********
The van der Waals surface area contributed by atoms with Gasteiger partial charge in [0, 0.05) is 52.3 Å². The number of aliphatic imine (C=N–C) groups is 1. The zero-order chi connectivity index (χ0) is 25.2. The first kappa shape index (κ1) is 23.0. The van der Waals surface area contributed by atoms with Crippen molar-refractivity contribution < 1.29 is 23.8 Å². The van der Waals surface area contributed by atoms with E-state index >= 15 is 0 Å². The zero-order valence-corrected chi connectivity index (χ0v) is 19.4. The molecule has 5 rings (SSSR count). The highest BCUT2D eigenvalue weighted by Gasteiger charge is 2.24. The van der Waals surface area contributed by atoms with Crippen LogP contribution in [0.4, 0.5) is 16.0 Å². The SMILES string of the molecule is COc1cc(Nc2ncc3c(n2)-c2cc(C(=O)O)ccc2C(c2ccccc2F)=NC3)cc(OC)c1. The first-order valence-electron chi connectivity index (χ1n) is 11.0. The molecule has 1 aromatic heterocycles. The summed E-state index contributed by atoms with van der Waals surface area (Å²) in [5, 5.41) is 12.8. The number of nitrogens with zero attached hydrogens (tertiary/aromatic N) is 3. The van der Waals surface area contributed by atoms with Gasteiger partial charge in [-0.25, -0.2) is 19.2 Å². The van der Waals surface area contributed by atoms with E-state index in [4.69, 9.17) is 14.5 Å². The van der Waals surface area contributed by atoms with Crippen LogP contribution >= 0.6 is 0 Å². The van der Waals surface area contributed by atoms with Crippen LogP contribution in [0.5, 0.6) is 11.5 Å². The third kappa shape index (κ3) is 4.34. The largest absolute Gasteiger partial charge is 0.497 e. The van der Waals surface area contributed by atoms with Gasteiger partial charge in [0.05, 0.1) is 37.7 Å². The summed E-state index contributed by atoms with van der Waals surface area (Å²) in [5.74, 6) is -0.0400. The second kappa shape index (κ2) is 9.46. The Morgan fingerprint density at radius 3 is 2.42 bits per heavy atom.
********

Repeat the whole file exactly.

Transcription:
The van der Waals surface area contributed by atoms with Gasteiger partial charge in [0, 0.05) is 52.3 Å². The number of aliphatic imine (C=N–C) groups is 1. The zero-order chi connectivity index (χ0) is 25.2. The first kappa shape index (κ1) is 23.0. The van der Waals surface area contributed by atoms with Crippen molar-refractivity contribution < 1.29 is 23.8 Å². The van der Waals surface area contributed by atoms with E-state index >= 15 is 0 Å². The zero-order valence-corrected chi connectivity index (χ0v) is 19.4. The molecule has 5 rings (SSSR count). The highest BCUT2D eigenvalue weighted by Gasteiger charge is 2.24. The van der Waals surface area contributed by atoms with Crippen LogP contribution in [0.4, 0.5) is 16.0 Å². The SMILES string of the molecule is COc1cc(Nc2ncc3c(n2)-c2cc(C(=O)O)ccc2C(c2ccccc2F)=NC3)cc(OC)c1. The first-order valence-electron chi connectivity index (χ1n) is 11.0. The molecule has 1 aromatic heterocycles. The summed E-state index contributed by atoms with van der Waals surface area (Å²) in [5, 5.41) is 12.8. The number of nitrogens with zero attached hydrogens (tertiary/aromatic N) is 3. The van der Waals surface area contributed by atoms with Gasteiger partial charge in [-0.25, -0.2) is 19.2 Å². The van der Waals surface area contributed by atoms with E-state index in [4.69, 9.17) is 14.5 Å². The van der Waals surface area contributed by atoms with Crippen LogP contribution >= 0.6 is 0 Å². The van der Waals surface area contributed by atoms with Crippen LogP contribution in [0.5, 0.6) is 11.5 Å². The third kappa shape index (κ3) is 4.34. The largest absolute Gasteiger partial charge is 0.497 e. The van der Waals surface area contributed by atoms with Gasteiger partial charge in [0.05, 0.1) is 37.7 Å². The summed E-state index contributed by atoms with van der Waals surface area (Å²) in [5.74, 6) is -0.0400. The second kappa shape index (κ2) is 9.46. The Morgan fingerprint density at radius 3 is 2.42 bits per heavy atom.